Backpacking Henry Coe: Mississippi Lake and Skeels Meadow

View of hills, yellow grass green tree hills in the foreground and more brownish mountains in the back

We planned a last minute trip to Henry Coe over Memorial Day weekend, which turns out to be very similar to what we did last year. The main goal was to go to Mississippi Lake. We decided to do a three day trip, with two 13-mile days and a short last day. We started at Coe Headquarters, and camped at Mississippi Lake and Skeels Meadow.

Approximate route

Trip Stats

Dates: May 25 - May 27, 2024
Distance: 30 miles
Elevation: +/-6800 ft
Weather: ~40-80F
Permits required: Self registered
Bear cans required: No


  • There is a lot of grass at Henry Coe. Unless you stick to strictly hiking the roads, you will not be able to avoid grass. Wear clothes that aren't prone to getting grass stuck in them. I find that sock material is the worst for this, so try to avoid letting the grass touch your socks.
  • Because of the tall grass, you probably also want to wear long pants to avoid ticks.
  • Poles are helpful for the steep downhills.
  • Trails that are called "roads" tend to be steeper and have more ups and downs than trails that are called "trails." "Roads" usually go straight over hills willy nilly with no regard to ease of hiking.
  • I liked having a GPS map for navigation because the trails are often overgrown.
  • There are a lot of water crossings in the narrows section, so consider bringing sandals.
  • The lakes are good for fishing.  


Permits at Henry Coe are first come, first serve. From the main entrance, you can register for a permit at the visitor center. The designated campsites near the entrance have a fixed number of sites, while the areas further out are divided into zones. Permits cost $5 per person per night, and $8 per vehicle per night, so out permit cost $36. If you start at Hunting Hollow, permits are self-registered with no quotas.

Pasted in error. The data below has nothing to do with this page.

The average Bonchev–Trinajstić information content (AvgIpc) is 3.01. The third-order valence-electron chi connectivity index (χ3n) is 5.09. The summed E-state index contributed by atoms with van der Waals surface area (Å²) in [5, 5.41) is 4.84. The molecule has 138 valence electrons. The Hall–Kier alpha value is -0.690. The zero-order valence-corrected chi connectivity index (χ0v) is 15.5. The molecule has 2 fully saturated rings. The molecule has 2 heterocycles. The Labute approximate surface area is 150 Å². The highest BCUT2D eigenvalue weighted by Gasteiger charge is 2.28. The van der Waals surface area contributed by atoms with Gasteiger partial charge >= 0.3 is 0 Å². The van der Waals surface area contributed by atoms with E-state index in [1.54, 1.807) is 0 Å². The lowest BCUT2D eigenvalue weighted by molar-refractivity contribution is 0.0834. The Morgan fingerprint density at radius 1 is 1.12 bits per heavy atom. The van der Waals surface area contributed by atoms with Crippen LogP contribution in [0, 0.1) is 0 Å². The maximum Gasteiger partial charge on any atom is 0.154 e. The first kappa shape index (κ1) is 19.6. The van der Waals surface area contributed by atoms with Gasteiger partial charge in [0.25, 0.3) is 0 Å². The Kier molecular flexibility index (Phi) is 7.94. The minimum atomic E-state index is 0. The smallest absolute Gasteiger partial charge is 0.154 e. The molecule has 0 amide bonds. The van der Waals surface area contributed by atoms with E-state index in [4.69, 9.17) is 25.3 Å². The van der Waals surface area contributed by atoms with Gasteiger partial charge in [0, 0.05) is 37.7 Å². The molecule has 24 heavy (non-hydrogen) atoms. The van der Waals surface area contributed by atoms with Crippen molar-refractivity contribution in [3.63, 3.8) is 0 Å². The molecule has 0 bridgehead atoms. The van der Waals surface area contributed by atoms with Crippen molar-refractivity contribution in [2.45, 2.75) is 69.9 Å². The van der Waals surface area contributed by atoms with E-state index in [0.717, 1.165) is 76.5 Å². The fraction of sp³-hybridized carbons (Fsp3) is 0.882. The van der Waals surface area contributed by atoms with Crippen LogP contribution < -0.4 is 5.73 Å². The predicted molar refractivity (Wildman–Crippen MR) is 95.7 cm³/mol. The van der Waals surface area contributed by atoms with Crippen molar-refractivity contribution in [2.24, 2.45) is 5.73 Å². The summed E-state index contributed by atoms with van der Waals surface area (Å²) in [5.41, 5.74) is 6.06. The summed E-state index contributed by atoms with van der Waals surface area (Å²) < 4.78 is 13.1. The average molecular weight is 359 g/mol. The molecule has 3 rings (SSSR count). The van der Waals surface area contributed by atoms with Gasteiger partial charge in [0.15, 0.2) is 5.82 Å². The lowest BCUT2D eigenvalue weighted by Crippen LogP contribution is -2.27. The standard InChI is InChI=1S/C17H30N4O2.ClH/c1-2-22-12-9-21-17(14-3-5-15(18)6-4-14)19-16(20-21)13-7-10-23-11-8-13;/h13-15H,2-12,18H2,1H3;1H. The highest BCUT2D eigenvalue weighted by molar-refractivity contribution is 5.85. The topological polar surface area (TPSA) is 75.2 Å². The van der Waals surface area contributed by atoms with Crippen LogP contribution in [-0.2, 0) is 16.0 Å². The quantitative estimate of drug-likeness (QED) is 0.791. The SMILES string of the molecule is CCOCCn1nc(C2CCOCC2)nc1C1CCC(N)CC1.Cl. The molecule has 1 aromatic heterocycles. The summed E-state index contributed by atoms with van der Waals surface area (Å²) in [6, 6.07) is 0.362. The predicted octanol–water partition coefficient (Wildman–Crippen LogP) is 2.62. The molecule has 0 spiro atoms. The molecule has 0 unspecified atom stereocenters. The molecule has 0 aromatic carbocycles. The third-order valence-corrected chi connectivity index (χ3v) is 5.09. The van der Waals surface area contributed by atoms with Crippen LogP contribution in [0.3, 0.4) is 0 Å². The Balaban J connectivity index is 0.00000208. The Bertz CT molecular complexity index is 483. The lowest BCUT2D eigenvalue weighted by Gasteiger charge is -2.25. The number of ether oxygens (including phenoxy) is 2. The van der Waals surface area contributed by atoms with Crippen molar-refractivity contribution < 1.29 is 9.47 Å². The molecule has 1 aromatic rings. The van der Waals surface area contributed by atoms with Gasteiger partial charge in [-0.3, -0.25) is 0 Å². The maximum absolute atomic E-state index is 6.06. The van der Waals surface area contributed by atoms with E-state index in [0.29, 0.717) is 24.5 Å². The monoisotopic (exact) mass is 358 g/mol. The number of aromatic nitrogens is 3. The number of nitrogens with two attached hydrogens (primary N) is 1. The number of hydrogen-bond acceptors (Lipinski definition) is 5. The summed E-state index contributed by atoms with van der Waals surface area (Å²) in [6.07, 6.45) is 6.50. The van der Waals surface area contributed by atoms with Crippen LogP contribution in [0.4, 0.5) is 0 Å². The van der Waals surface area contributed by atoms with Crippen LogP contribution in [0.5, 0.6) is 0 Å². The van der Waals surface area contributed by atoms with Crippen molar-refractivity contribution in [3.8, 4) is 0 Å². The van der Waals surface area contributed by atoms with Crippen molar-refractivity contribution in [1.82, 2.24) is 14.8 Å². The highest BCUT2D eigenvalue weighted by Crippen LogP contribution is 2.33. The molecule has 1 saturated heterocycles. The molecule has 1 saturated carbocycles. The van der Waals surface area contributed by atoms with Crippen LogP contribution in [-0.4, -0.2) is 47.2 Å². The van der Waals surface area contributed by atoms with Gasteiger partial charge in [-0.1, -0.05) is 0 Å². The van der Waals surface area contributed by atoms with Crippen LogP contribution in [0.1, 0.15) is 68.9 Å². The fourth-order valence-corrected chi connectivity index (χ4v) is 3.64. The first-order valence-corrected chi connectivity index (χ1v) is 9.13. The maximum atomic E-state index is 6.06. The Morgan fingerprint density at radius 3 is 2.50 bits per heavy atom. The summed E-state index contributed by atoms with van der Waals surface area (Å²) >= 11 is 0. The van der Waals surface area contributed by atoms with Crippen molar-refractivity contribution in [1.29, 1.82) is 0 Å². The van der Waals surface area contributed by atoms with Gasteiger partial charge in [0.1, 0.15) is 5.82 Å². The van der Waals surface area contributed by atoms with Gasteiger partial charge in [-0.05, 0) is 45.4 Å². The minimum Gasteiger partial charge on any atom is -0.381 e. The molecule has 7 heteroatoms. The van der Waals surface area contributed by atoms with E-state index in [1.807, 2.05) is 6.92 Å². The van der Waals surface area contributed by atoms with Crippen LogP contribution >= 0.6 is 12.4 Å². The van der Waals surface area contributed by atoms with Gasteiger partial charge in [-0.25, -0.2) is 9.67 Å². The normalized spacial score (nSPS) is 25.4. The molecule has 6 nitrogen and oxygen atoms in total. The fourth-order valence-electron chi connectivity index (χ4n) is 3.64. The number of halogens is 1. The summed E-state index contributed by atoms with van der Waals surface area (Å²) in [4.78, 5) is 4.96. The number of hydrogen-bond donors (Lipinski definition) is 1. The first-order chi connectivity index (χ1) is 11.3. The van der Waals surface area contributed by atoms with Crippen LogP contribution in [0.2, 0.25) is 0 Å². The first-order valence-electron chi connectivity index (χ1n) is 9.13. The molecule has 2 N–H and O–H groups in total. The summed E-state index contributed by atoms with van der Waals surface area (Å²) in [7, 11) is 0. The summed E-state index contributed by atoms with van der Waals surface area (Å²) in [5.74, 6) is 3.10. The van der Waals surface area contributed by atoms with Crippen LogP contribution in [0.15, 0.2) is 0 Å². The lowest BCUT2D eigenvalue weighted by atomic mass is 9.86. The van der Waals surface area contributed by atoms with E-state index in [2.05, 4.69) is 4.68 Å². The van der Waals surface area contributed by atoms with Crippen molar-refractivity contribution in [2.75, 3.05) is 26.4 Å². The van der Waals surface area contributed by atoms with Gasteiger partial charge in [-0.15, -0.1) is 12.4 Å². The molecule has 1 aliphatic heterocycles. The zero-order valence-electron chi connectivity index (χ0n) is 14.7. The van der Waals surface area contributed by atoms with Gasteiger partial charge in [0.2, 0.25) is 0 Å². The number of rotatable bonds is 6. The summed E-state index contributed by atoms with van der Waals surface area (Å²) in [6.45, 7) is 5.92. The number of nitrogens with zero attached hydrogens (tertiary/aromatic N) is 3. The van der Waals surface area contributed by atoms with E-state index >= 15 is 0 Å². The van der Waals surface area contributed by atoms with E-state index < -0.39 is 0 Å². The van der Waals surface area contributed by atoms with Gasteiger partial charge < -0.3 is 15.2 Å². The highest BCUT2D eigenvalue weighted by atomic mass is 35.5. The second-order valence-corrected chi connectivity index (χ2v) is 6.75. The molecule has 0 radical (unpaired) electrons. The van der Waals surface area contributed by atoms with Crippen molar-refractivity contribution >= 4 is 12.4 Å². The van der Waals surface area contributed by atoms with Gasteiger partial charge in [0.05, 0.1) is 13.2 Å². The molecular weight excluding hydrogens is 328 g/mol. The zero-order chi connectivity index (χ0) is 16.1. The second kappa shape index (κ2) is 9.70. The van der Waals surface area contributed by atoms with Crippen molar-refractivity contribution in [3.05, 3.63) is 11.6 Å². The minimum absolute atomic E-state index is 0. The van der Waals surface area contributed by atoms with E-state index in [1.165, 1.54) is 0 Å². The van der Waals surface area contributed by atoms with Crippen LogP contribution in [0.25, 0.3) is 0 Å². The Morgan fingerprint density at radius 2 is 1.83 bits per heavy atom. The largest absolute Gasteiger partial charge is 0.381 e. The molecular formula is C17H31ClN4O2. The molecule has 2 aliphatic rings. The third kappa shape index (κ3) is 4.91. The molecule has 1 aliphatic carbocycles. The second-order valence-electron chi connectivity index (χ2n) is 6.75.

Trail Log

Day 1: Coe Headquarters to Mississippi Lake (13.6 miles, +2177 ft,  -2674 ft)

We started not too early on Friday morning. The last 30 minutes of the drive is on a windy road, where we saw a family of wild pigs. We had to park at a secondary parking lot that was a half mile walk from the visitor center, maybe because the main lot was full. I didn't have any plan for the second night's campsite, so I asked the ranger for a suggestion. She suggested Skeels Meadow, with a tip about how a good water access point is right beyond the "No Trespassing" sign. We started hiking at around 10:30am.

For some reason I always notice a lot of wildflowers and wildlife while in Henry Coe.

The first 3-4 miles of the hike to Manzanita Camp is easy and flat, and relatively shaded. After that there's a not too steep downhill section down to China Hole. China Hole is a great place to take a break. It's a wide section of the creek with a bunch of large boulders to sit on. There is also a campsite somewhere nearby.

After this is the Narrows, where the trail runs right next to the Coyote Creek. For this hike, we had about one mile in the Narrows before we turned off onto the Willow Ridge Trail. Last time we were in Henry Coe, in mid-August, the creek was mostly creek. This time the creek was definitely there. It was probably knee-deep at the highest, and usually more ankle-depth. It would be challenging to keep your shoes dry by rock hopping. I wore Chacos on this trip, which was a mistake for blister reasons, but they were great for the river sections.

After the Narrows it was a steep 2-mile climb to the top of the ridge via the Willow Ridge Trail. We stopped somewhere in the middle of this climb to eat lunch. The Narrows probably would have been a better lunch stop. At the top of the ridge, the trail junctions with Willow Ridge Road. This portion looked flat on the elevation profile map, but I thought this was the most annoying up and down section. Maybe I was just tired from the climb before, but the ups and downs here are steep.